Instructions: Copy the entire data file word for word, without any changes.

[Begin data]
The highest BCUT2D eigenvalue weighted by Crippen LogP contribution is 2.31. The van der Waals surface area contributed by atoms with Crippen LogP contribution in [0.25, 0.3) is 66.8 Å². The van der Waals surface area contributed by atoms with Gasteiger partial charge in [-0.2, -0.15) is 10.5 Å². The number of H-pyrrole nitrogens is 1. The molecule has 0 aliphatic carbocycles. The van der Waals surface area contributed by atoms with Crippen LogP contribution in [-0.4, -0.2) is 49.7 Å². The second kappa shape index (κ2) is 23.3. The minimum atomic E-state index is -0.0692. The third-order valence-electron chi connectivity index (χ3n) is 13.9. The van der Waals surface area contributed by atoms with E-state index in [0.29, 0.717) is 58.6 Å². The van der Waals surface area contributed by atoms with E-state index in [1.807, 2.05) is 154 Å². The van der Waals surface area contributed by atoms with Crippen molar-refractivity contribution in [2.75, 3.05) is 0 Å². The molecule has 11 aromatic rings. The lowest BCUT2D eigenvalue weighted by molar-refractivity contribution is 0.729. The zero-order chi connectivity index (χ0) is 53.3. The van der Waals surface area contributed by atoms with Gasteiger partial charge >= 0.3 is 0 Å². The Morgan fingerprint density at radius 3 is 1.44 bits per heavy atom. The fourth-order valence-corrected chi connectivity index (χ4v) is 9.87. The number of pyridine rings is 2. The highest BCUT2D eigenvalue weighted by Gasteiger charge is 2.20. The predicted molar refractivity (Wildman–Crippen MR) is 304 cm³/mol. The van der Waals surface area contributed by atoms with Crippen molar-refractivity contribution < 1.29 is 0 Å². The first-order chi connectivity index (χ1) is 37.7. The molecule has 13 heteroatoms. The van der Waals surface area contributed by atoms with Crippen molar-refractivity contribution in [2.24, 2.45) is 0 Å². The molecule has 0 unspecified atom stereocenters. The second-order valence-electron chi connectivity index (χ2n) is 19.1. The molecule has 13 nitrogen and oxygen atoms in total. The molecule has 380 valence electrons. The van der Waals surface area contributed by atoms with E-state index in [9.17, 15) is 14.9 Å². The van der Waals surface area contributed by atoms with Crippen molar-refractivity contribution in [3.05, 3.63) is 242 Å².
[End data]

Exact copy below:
The highest BCUT2D eigenvalue weighted by Crippen LogP contribution is 2.31. The van der Waals surface area contributed by atoms with Crippen LogP contribution in [0.25, 0.3) is 66.8 Å². The van der Waals surface area contributed by atoms with Gasteiger partial charge in [-0.2, -0.15) is 10.5 Å². The number of H-pyrrole nitrogens is 1. The molecule has 0 aliphatic carbocycles. The van der Waals surface area contributed by atoms with Crippen LogP contribution in [-0.4, -0.2) is 49.7 Å². The second kappa shape index (κ2) is 23.3. The minimum atomic E-state index is -0.0692. The third-order valence-electron chi connectivity index (χ3n) is 13.9. The van der Waals surface area contributed by atoms with E-state index in [0.29, 0.717) is 58.6 Å². The van der Waals surface area contributed by atoms with E-state index in [1.807, 2.05) is 154 Å². The van der Waals surface area contributed by atoms with Crippen molar-refractivity contribution in [2.75, 3.05) is 0 Å². The molecule has 11 aromatic rings. The lowest BCUT2D eigenvalue weighted by molar-refractivity contribution is 0.729. The zero-order chi connectivity index (χ0) is 53.3. The van der Waals surface area contributed by atoms with Gasteiger partial charge >= 0.3 is 0 Å². The Morgan fingerprint density at radius 3 is 1.44 bits per heavy atom. The fourth-order valence-corrected chi connectivity index (χ4v) is 9.87. The number of pyridine rings is 2. The highest BCUT2D eigenvalue weighted by Gasteiger charge is 2.20. The predicted molar refractivity (Wildman–Crippen MR) is 304 cm³/mol. The van der Waals surface area contributed by atoms with Crippen molar-refractivity contribution < 1.29 is 0 Å². The first-order chi connectivity index (χ1) is 37.7. The molecule has 13 heteroatoms. The van der Waals surface area contributed by atoms with Crippen molar-refractivity contribution in [2.24, 2.45) is 0 Å². The molecule has 0 unspecified atom stereocenters. The second-order valence-electron chi connectivity index (χ2n) is 19.1. The molecule has 13 nitrogen and oxygen atoms in total. The molecule has 380 valence electrons. The van der Waals surface area contributed by atoms with E-state index in [9.17, 15) is 14.9 Å². The van der Waals surface area contributed by atoms with Crippen molar-refractivity contribution in [3.05, 3.63) is 242 Å².